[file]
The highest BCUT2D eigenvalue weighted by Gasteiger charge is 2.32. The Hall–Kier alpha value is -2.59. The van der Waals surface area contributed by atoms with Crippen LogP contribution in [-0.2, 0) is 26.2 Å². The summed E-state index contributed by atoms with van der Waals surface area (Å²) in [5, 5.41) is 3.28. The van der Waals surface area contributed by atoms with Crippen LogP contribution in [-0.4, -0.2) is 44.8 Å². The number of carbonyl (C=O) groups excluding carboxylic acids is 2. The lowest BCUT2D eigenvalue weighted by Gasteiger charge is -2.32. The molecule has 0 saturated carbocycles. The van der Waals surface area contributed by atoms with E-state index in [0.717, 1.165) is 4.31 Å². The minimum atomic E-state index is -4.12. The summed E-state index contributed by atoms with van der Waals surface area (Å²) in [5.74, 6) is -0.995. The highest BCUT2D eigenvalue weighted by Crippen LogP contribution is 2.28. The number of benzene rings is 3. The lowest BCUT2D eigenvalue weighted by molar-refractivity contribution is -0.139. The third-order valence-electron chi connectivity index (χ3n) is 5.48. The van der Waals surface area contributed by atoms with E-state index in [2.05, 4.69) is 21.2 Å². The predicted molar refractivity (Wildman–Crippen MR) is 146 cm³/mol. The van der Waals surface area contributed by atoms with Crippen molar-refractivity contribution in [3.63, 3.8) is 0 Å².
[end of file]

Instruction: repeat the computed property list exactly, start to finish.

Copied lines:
The highest BCUT2D eigenvalue weighted by Gasteiger charge is 2.32. The Hall–Kier alpha value is -2.59. The van der Waals surface area contributed by atoms with Crippen LogP contribution in [-0.2, 0) is 26.2 Å². The summed E-state index contributed by atoms with van der Waals surface area (Å²) in [5, 5.41) is 3.28. The van der Waals surface area contributed by atoms with Crippen LogP contribution in [-0.4, -0.2) is 44.8 Å². The number of carbonyl (C=O) groups excluding carboxylic acids is 2. The lowest BCUT2D eigenvalue weighted by Gasteiger charge is -2.32. The molecule has 0 saturated carbocycles. The van der Waals surface area contributed by atoms with E-state index in [0.717, 1.165) is 4.31 Å². The minimum atomic E-state index is -4.12. The summed E-state index contributed by atoms with van der Waals surface area (Å²) in [5.74, 6) is -0.995. The highest BCUT2D eigenvalue weighted by Crippen LogP contribution is 2.28. The number of benzene rings is 3. The lowest BCUT2D eigenvalue weighted by molar-refractivity contribution is -0.139. The third-order valence-electron chi connectivity index (χ3n) is 5.48. The van der Waals surface area contributed by atoms with E-state index in [2.05, 4.69) is 21.2 Å². The predicted molar refractivity (Wildman–Crippen MR) is 146 cm³/mol. The van der Waals surface area contributed by atoms with Crippen molar-refractivity contribution in [3.63, 3.8) is 0 Å².